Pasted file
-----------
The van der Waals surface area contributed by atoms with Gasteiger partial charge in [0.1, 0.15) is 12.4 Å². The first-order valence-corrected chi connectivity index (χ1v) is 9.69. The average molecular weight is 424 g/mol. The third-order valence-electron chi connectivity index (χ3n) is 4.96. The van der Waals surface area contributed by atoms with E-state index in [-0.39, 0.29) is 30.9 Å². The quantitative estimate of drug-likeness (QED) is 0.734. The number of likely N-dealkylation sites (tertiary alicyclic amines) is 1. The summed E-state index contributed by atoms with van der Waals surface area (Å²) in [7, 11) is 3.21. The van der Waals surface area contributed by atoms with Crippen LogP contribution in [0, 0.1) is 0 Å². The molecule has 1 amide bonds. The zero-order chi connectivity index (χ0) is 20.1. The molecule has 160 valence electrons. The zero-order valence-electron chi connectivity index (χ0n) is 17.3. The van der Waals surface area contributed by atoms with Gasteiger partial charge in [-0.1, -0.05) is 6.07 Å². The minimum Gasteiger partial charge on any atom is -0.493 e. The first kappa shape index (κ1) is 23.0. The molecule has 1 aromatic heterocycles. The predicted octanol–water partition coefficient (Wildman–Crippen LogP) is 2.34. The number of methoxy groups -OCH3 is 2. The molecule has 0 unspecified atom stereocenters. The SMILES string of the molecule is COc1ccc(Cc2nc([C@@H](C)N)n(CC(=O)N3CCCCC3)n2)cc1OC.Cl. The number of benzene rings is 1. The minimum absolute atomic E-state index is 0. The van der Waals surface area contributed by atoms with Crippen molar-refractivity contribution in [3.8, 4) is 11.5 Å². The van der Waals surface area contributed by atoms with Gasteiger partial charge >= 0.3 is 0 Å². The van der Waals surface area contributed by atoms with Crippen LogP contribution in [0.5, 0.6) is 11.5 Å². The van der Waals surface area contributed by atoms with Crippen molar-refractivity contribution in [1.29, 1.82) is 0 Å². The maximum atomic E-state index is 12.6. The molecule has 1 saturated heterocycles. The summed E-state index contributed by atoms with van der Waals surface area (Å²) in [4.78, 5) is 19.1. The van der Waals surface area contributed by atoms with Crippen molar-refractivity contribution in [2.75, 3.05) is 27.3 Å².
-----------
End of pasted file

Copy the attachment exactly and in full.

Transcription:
The van der Waals surface area contributed by atoms with Gasteiger partial charge in [0.1, 0.15) is 12.4 Å². The first-order valence-corrected chi connectivity index (χ1v) is 9.69. The average molecular weight is 424 g/mol. The third-order valence-electron chi connectivity index (χ3n) is 4.96. The van der Waals surface area contributed by atoms with E-state index in [-0.39, 0.29) is 30.9 Å². The quantitative estimate of drug-likeness (QED) is 0.734. The number of likely N-dealkylation sites (tertiary alicyclic amines) is 1. The summed E-state index contributed by atoms with van der Waals surface area (Å²) in [7, 11) is 3.21. The van der Waals surface area contributed by atoms with Crippen LogP contribution in [0, 0.1) is 0 Å². The molecule has 1 amide bonds. The zero-order chi connectivity index (χ0) is 20.1. The molecule has 160 valence electrons. The zero-order valence-electron chi connectivity index (χ0n) is 17.3. The van der Waals surface area contributed by atoms with Gasteiger partial charge in [-0.1, -0.05) is 6.07 Å². The minimum Gasteiger partial charge on any atom is -0.493 e. The first kappa shape index (κ1) is 23.0. The molecule has 1 aromatic heterocycles. The predicted octanol–water partition coefficient (Wildman–Crippen LogP) is 2.34. The number of methoxy groups -OCH3 is 2. The molecule has 0 unspecified atom stereocenters. The SMILES string of the molecule is COc1ccc(Cc2nc([C@@H](C)N)n(CC(=O)N3CCCCC3)n2)cc1OC.Cl. The number of benzene rings is 1. The minimum absolute atomic E-state index is 0. The van der Waals surface area contributed by atoms with Crippen molar-refractivity contribution in [3.8, 4) is 11.5 Å². The van der Waals surface area contributed by atoms with Gasteiger partial charge >= 0.3 is 0 Å². The van der Waals surface area contributed by atoms with Crippen LogP contribution in [0.5, 0.6) is 11.5 Å². The van der Waals surface area contributed by atoms with Crippen molar-refractivity contribution in [1.29, 1.82) is 0 Å². The maximum atomic E-state index is 12.6. The molecule has 1 saturated heterocycles. The summed E-state index contributed by atoms with van der Waals surface area (Å²) in [4.78, 5) is 19.1. The van der Waals surface area contributed by atoms with Crippen molar-refractivity contribution in [2.75, 3.05) is 27.3 Å².